Lauren Odes started working at a Lingerie business in Manhattan, New York but was fired in less than a week. According to Ms. Odes and her celebrity lawyer, Gloria Allred, the woman was fired as she was, ‚Äútoo hot for work.‚ÄĚ
29-year-old woman says she was fired for being too busty and is suing her former employees who happen to be Orthodox Jewish owners. Odes was only hired in April as a data entry worker for a Garment District lingerie company, reports Yahoo’s Shine.
Ms. Odes claims that her conservative Orthodox Jewish employers at Native Intimates told her to tape down her breasts to make them smaller and was even asked to wear a red bathrobe to cover an outfit, according to the ABC News,
The woman replied to her boss, ‚ÄúAre you kidding me?‚ÄĚ The supervisor replied to Lauren that she should, ‚Äújust cover up a little more.‚ÄĚ Other suggestions were, ‚ÄúMaybe you should wear your boyfriend‚Äôs T-shirt and sweatpants.‚ÄĚ
However, Odes noticed other employees wore clothing that ranged from very casual athletic wear to business attire. So, trying to match that dress code, she donned a gray T-shirt with jeggings ‚ÄĒ but was told to cover up more.
“I felt ridiculous and extremely embarrassed, others in the office were laughing and asking why I was wearing it and I told them what I was told,” Odes said.
She eventually agreed to wear a long sweater at work, but while she was shopping for the cover-up item, she received notice that she was dismissed.
“I do not feel an employer has the right to impose their religious beliefs on me when I’m working in a business that’s not a synagogue, but sells things with hearts on the female genitals and boy shorts for women that say hot in the buttocks area,” Odes said.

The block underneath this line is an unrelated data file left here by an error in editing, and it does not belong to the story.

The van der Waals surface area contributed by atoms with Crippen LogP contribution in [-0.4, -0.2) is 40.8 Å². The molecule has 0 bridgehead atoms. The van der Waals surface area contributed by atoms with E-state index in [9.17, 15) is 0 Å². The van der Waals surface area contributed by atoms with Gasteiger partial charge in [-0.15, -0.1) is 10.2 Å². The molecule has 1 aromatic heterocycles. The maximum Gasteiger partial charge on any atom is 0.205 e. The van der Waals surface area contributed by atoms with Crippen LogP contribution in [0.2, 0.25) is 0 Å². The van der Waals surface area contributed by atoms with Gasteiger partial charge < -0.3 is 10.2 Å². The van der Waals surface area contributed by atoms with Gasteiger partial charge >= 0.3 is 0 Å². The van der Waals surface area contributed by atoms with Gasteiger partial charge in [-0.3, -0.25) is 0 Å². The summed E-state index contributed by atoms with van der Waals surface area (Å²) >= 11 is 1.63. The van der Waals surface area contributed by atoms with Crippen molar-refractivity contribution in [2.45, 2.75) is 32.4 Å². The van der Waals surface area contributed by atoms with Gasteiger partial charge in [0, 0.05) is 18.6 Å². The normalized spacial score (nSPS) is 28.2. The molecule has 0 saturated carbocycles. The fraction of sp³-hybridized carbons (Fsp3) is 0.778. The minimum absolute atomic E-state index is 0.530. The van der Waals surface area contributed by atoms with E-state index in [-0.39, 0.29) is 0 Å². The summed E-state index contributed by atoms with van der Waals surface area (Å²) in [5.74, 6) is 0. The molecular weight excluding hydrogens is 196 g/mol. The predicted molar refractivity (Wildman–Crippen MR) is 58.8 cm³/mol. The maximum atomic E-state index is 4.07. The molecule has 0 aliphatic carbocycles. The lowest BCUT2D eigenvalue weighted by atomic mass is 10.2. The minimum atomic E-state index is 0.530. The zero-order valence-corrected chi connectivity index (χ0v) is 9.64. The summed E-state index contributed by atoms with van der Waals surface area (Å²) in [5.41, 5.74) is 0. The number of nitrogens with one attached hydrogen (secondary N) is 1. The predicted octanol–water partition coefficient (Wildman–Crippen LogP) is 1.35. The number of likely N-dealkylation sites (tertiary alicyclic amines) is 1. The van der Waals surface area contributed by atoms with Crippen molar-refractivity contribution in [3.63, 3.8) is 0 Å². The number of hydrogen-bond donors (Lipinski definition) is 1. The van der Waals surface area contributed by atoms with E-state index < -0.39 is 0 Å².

“This whole experience has been horrifying to me,” she told reporters. “I love fashion and I always will, but I don’t believe any woman should be treated as I was.”
According to U.S. law, the woman might not have much of a case. Their country allows employers to dismiss employees with no employment contracts for any reason, with the exception of religious discrimination.
As Yahoo’s Shine writes, in Canada, dress codes can be enforced if those codes have health and safety purposes such as hairnets in a restaurant or steel-toed boots on a construction site, or to accommodate religious freedom such as a headscarf.
In Odes’ case, her reluctance to dress modestly, however, might make her legal fight a difficult one. Still, Ms Odes has decided to file a complaint against the company to the Equal Employment Opportunity Commission.
‚ÄúShe was simply fired for being attractive and for not conforming to the religious strictures imposed by top management,‚ÄĚ Ms Allred – well-known for her feminist legal campaigns – alleged.
‚ÄúI understand there are Orthodox Jewish men who may have their views on how a woman should dress and how much she should be covered,‚ÄĚ Ms Odes said on the press conference. ‚ÄúBut I am Jewish as well and don’t feel any employer has the right to impose their religious beliefs on me.‚ÄĚ
The Atlantic Wire criticizes the tabloid-esque nature of stories like this, arguing that Odes ‘ story hurts another women:
“Any imagined or real injustice is less important than the fact that this woman has the audacity to claim she’s so hot she lost her job. In that way, it ends up being a story that lets people hate women.”
This shouldn’t be a case of “hot or not.” Sure, jeggings are hardly workplace-appropriate. Being told to tape down your breasts, however, is a completely different issue.